Sutton, Schmitt Favorites in 400 Free at Trials

Here’s round 3 of our previews and 8-deep picks for the upcoming US Olympic Trials. These aren’t set-in-stone picks, as they could change between now and Omaha (for example, had I written this 400 free last week, Katie Ledecky’s position in my predictions probably would have been different). For a full rundown of all of the picks we’ve done, check out the category page here.

We’re also going to begin incorporating some guest picks into the previews as well. If you think you’ve got a beat on a specific race, send us your top 8 at [email protected].

Women’s 400 Free

In the 400 free, it’s the women who get top billing, as this race could be one of the more exciting races of the meet. Starting just with the advancement in the field nationwide: in 2008, it took only a 4:12 to make the A-Final. There are 26 swimmers who are seeded faster than that this year.

This race has a little bit of everything in it. It has stars on the mainstream verge like Chloe Sutton. It has a former star who hit a rough patch and is now back to the top of the swimming world in Kate Ziegler. It would be easy to forget about Allison Schmitt in this race because of how good her 200 is, but with how good she’s looked (4:05 in Charlotte), she may even be the favorite. She’ll still have some work to do, however, to match the closing speed of Sutton, who does some unbelievably huge workouts. These two are my favorites (Sutton and Schmitt), just based on how good they’ve been while in-training. It’s all about hitting the taper for these two. Chloe is still a better distance swimmer, but with her new kick, this 400 has looked really good – a 4:07 in a training suit in Charlotte despite training 16,000 meters a day the week before.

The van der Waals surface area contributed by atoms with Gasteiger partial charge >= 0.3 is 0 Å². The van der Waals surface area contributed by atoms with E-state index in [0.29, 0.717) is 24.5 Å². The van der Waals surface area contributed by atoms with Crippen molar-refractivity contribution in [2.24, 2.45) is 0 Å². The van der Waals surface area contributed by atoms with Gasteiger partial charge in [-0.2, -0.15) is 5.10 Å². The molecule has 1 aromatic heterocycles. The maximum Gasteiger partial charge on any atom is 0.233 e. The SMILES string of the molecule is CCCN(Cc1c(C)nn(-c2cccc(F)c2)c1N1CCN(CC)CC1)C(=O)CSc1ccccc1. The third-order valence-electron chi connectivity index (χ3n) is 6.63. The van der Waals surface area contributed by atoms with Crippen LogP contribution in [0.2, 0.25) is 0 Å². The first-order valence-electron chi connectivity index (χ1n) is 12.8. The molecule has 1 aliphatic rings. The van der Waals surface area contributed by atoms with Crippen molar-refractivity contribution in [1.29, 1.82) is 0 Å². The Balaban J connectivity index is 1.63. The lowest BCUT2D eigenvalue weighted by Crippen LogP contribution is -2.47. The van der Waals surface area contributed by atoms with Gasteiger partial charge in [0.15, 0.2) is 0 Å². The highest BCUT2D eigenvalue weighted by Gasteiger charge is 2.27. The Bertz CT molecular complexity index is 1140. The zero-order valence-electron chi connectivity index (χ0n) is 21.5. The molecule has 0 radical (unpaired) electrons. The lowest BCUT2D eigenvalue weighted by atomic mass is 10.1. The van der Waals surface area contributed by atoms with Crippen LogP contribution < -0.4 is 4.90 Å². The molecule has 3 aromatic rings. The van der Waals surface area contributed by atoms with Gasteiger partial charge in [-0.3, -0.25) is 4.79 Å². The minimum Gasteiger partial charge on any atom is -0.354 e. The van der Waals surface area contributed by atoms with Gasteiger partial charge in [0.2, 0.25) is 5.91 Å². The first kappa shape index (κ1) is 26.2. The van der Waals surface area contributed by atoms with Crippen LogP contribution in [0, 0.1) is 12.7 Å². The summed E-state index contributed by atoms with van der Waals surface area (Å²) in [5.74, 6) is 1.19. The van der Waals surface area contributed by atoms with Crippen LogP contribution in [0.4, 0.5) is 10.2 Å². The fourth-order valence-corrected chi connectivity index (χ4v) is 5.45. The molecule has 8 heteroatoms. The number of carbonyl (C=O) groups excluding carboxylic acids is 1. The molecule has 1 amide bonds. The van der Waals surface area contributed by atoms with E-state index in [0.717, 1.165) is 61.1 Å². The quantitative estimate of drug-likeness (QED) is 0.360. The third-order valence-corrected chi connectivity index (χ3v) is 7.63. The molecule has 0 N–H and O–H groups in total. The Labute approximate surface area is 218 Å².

Katie Hoff brings some mystery to this race. She’s bounced back-and-forth between a middle-distance freestyler and an IM’er in the last year, but the conversation has surrounded her choosing one or the other. Though the 400 meter events come on back-to-back days in the women’s schedule, that’s still easier than for the men where they’re the same day. There’s no reason for her not to go after all four at trials – the only double she would have would be the 200 IM semi-finals after the 200 free final, and those races are at completely opposite ends of the session.

But the real buzz over the last year has surrounded the young swimmers. The youth in the women’s distance races is unlike the youth in any other discipline, including the backstrokes. The two headliners are NBAC’s 16-year old Gillian Ryan, and Curl Burke’s 15-year old Katie Ledecky. They are the best 15-16 distance freestylers we’ve seen since Janet Evans was crushing records in the 80’s.